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Four benefits of Pilates for postnatal recovery

Pregnancy and childbirth can take a real toll on women's bodies. Here’s why Pilates can be a highly effective aid to post-natal recovery and rehabilitation, helping to correct imbalances in the body and improving posture, strength and endurance.


1. Rebuilds and strengthens pelvic floor muscles


The pelvic floor is a group of muscles that support the organs in the pelvis such as the bladder, bowel and uterus and works with other muscles to stabilise the spine. The pelvic floor can become weakened during pregnancy and childbirth.


Pelvic floor exercises help to rehabilitate and strengthen pelvic floor muscles, prevent stress incontinence, and improve your posture and core strength. They also help to increase blood flow, aid healing and reduce perineum soreness.


Try the NHS ‘squeezy’ app and aim to start exercises straight after birth if possible, to avoid muscles remaining stretched and further weakened by daily activity.


There is no limit to the number of exercises if muscles aren’t fatigued. Aim for three blocks daily (10 slow with a hold of up to 10 seconds) and 10 quicker repetitions.


How to do pelvic floor exercises:

1. Stand, lie or sit with your feet slightly apart.

2. Draw up and tighten the muscles around your back passage and hold.

3. Take the same feeling to the front as if you are stopping urine then lift up through the vagina. Imagine stopping wee and wind!

4. Hold for 6 and release, then repeat.

5. Slow contractions strengthen the slow-twitch muscle fibres to support the pelvic organs.

6. For fast contractions, tighten all the muscles at once (to strengthen the fast-twitch fibres).


Try not to tilt the pelvis, tense the buttocks, or hold your breath while performing the exercises. A helpful visualisation is to think of your pelvic floor muscles as an elevator.


2. Reduces abdominal separation (diastasis recti)


Diastasis recti is when the abdominal muscles separate to allow for the growing baby and can stay for up to a year after birth. If the gap is the width of two fingers or more, you should build up slowly and avoid any strong curl-up movements. Pelvic tilts and abdominal hollowing will slowly build strength in the deep core muscles, the transverse abdominals, which can help to close the gap.


How to check for yourself

1. Lie with feet and knees hip width apart.

2. Put your first two fingers just below the belly button (horizontally).

3. Inhale and draw the belly button towards the spine.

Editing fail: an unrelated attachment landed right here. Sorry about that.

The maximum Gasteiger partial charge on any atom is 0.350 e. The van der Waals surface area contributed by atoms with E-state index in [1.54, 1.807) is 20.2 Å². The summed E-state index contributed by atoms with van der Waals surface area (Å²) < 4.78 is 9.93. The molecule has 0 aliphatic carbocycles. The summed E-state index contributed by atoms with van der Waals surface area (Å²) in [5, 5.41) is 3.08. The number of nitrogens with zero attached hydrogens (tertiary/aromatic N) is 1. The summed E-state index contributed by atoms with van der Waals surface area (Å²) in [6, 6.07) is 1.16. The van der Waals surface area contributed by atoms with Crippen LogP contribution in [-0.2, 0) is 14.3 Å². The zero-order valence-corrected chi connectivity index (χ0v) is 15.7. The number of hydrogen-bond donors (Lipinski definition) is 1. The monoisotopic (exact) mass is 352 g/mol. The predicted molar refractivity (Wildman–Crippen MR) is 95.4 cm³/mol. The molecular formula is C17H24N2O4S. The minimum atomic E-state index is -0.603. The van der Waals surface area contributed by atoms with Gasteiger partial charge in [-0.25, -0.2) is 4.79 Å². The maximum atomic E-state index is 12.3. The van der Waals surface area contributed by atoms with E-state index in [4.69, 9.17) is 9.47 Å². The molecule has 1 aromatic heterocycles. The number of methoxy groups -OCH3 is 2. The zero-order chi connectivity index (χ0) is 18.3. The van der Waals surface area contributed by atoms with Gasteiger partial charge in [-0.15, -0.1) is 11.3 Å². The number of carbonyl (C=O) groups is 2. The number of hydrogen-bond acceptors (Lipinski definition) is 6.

4. Exhale and lift the head and shoulders up.

5. Feel how many fingers can fit into the gap. Gently press in and out to feel the gap.

6. Keep breathing and relax down when you need to.

7. If the gap is wider than two fingers, speak to your GP or midwife.


3. Improves posture and lower back pain


Lordosis, or an excessive curve in the lower back, can occur when the uterus expands and causes the pelvis to tilt back to counterbalance the load (an anterior tilt). You may also find that with all the lifting and twisting in your daily routine your shoulders start to round forwards and, along with weakened abdominals, it is then more challenging to maintain a good posture.


Pilates exercises encourage a ‘neutral spine’, with shoulders stabilised and core muscles engaged. Postural alignment and stronger core muscles will in turn help to reduce back pain.


4. Improves wellbeing and mental health


Pilates can also increase energy and sleep quality, both of which are welcome when caring for a newborn baby! It’s important to try and have as much social interaction as possible for your own mental health and wellbeing, and going to a Pilates class can fulfil this goal too.


By concentrating on your breath and the intricacies of each exercise, your mind is drawn away from the details and worries of raising small children and into your body and the present moment.


When to start exercising after giving birth


If all is well at your six-week check then you should be ready to join a Pilates class if you take it at your own pace and have no complications. Just take it slowly and build up gradually and at your own pace.


Listening to your body


It’s important to stay hydrated, especially if you’re breastfeeding (fluid intake should increase by as much as 30%) and avoid exercising if you feel excessively tired. It’s a good idea to express milk or feed your baby before exercising so you feel more comfortable, and if your breasts feel tender you can avoid lying on your front and do these exercises seated instead.


If you experience any pain, dizziness, nausea, or breathlessness it’s important to rest and listen to your body.


Joint instability caused by relaxin


A reproductive hormone called relaxin softens and relaxes connective tissue, especially ligaments, and decreases joint stability during pregnancy. The pelvis and lumbosacral spine are particularly affected, and relaxin can stay in the body for up to 5 months after birth (or longer if you choose to breastfeed).


Avoid stretching beyond the normal range of motion or holding stretches for too long as joints may be more prone to injury. Stretching should always be pain-free. Take particular care with hip adductor and abductor stretching and cross-legged positions, especially if you have pelvic girdle pain or symphysis pubic discomfort (stiffness in your pelvic joints).


Remember it can take time to regain pre-pregnancy body composition so be patient and kind to yourself. Most importantly, enjoy the process and have fun!



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